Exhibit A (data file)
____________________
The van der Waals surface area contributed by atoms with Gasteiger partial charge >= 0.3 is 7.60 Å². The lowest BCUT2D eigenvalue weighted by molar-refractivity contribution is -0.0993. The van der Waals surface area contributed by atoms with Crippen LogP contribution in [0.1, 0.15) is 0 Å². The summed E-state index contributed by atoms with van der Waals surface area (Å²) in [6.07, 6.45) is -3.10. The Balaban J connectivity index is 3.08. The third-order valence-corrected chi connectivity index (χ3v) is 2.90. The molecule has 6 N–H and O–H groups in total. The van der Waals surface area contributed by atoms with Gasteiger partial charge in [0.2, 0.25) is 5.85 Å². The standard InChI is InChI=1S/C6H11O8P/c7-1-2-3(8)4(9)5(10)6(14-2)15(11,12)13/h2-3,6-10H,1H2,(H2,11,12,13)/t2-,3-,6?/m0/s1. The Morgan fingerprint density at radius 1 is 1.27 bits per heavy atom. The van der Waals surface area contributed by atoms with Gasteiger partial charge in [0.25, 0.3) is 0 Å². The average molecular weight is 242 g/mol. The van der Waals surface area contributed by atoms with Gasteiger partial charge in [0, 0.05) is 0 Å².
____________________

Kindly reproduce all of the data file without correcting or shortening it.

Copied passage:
The van der Waals surface area contributed by atoms with Gasteiger partial charge >= 0.3 is 7.60 Å². The lowest BCUT2D eigenvalue weighted by molar-refractivity contribution is -0.0993. The van der Waals surface area contributed by atoms with Crippen LogP contribution in [0.1, 0.15) is 0 Å². The summed E-state index contributed by atoms with van der Waals surface area (Å²) in [6.07, 6.45) is -3.10. The Balaban J connectivity index is 3.08. The third-order valence-corrected chi connectivity index (χ3v) is 2.90. The molecule has 6 N–H and O–H groups in total. The van der Waals surface area contributed by atoms with Gasteiger partial charge in [0.2, 0.25) is 5.85 Å². The standard InChI is InChI=1S/C6H11O8P/c7-1-2-3(8)4(9)5(10)6(14-2)15(11,12)13/h2-3,6-10H,1H2,(H2,11,12,13)/t2-,3-,6?/m0/s1. The Morgan fingerprint density at radius 1 is 1.27 bits per heavy atom. The van der Waals surface area contributed by atoms with Gasteiger partial charge in [0.25, 0.3) is 0 Å². The average molecular weight is 242 g/mol. The van der Waals surface area contributed by atoms with Gasteiger partial charge in [0, 0.05) is 0 Å².